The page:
Australian Online Casinos – Legit AU Gambling Sites
The Land Down Under holds the highest rate of gambling in the world. Reports confirm that more than 80% of Australian adults engage in gambling of some kind. While they sure beat the stereotype which claims that Asians are those who love to gamble, Aussies have enjoyed liberal gambling laws for decades.
As a result, gambling is embedded in Australian culture and ranges from chucking a few coins in the pokies at a local pub to betting on the Melbourne Cup and beyond. Australian casino players are quite fond of poker and pokies which can be found everywhere, as well as bingo (commonly known as housie) and sports betting even if not everyone is a fan.
The online part of the business progresses year after year, and even though certain aspects of internet gambling are deemed illegal, there is a certain tolerance in Australian laws that allows web-based gambling operations.
Short List of AU Online Casinos
If you want to gamble online for real money, here is my short list of reputable online casinos that are legal and legit for you to play at.
- JoeFortune – Claim a huge bonus of 200% up to $1000 on your first deposit. T’s and C’s apply
- Cloudbet – if a huge bitcoin deposit bonus is your thing then Cloudbet has the largest bonus of any casinos we list. Get up to 5 BTC bonus matched at 100% and our exclusive 50 free spins on “Big Win Cat”.
- SlotoCash – Get 100 free spins on Lucha Libre pokie after your first deposit + get a huge match bonus!
- FairGo – Get 100% matched up to $200 redeemable five times!
You can learn more about these casinos and more in our growing list of online casino reviews.
A Quick Australian History of Gambling
Historians can’t seem to agree which were the first gambling activities that took place on Australian soil. Some believe it was a small horse race in Sydney’s Hyde Park in 1810, while others claim it was a game of Two-up, a coin tossing game brought to the continent by the First Fleet and convicts in 1788. The game became controversial and is now considered illegal, however, every year on Anzac day it becomes legal in New South Wales.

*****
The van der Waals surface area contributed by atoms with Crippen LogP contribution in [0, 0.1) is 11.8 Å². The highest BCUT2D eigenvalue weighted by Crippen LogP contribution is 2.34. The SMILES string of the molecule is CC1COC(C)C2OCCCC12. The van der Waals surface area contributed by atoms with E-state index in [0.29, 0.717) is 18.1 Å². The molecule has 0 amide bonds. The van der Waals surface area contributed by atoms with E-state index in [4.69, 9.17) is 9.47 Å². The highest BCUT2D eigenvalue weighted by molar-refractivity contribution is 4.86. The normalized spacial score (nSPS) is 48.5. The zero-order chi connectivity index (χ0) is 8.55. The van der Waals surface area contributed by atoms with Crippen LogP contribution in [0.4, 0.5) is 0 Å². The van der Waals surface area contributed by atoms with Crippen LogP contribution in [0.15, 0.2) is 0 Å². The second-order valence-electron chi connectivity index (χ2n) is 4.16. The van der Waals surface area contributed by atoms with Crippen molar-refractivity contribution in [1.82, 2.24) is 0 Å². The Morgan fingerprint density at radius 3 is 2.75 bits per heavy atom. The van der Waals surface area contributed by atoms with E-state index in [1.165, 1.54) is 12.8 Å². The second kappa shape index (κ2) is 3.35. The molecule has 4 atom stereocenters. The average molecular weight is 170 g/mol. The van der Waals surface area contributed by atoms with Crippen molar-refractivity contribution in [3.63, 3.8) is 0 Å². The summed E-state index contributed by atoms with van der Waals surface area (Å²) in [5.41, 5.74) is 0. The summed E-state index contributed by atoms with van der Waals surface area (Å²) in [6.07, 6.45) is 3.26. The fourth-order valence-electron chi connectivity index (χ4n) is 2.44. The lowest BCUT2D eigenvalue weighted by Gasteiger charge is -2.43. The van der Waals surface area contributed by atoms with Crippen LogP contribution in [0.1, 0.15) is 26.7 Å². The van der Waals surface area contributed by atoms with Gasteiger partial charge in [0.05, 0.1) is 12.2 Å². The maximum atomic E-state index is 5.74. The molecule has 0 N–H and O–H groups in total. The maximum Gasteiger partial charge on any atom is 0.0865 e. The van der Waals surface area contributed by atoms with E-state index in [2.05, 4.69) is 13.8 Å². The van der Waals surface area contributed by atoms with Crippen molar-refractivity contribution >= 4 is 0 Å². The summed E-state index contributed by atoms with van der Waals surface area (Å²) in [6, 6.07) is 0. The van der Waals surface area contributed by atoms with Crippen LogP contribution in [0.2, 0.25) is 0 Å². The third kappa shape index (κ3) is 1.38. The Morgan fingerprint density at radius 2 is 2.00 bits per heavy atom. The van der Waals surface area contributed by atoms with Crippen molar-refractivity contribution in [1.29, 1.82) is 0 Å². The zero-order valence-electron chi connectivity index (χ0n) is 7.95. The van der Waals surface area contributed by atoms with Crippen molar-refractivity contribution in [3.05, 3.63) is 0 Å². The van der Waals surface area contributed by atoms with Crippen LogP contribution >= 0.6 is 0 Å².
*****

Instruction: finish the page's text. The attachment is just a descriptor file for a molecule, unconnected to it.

Organised racing did start in 1810, and by 1861 one of the world’s most prestigious and lucrative horse races, The Melbourne Cup, was founded.
The first slot machine came to Australia in 1953. The first Australian state to legalize gaming machines in pubs and clubs was New South Wales, in 1956. The pokies market is one of the richest branches of the industry in Australia today, some describe it as a love affair going on for decades. Some statistical results from several years ago report that there are over 200,000 pokie machines in Australia.
The first casino facility opened its doors in 1973. It was the Wrest Point Hotel Casino in Hobart, which offered legal blackjack and roulette games to Australians for the first time in history. Now, there is at least one casino venue in each state or territory in AU. Aussies have recorded numerous songs about gambling, that’s how much they love it. Best Australian songs about gambling include The Jack by AC/DC, Playing To Win by Little River Band, Blow Up The Pokies by The Whitlams and Life’s A Gamble by The Radiators.
Major Geographic Areas
When observed through its regions, Australia becomes a colorful landscape of pokie lovers, poker players and horse racing enthusiasts. New South Wales, the region with the longest history of gambling in all of Australia is now the powerhouse of pokie gambling. There are approximately more than 95,800 slot machines in NSW.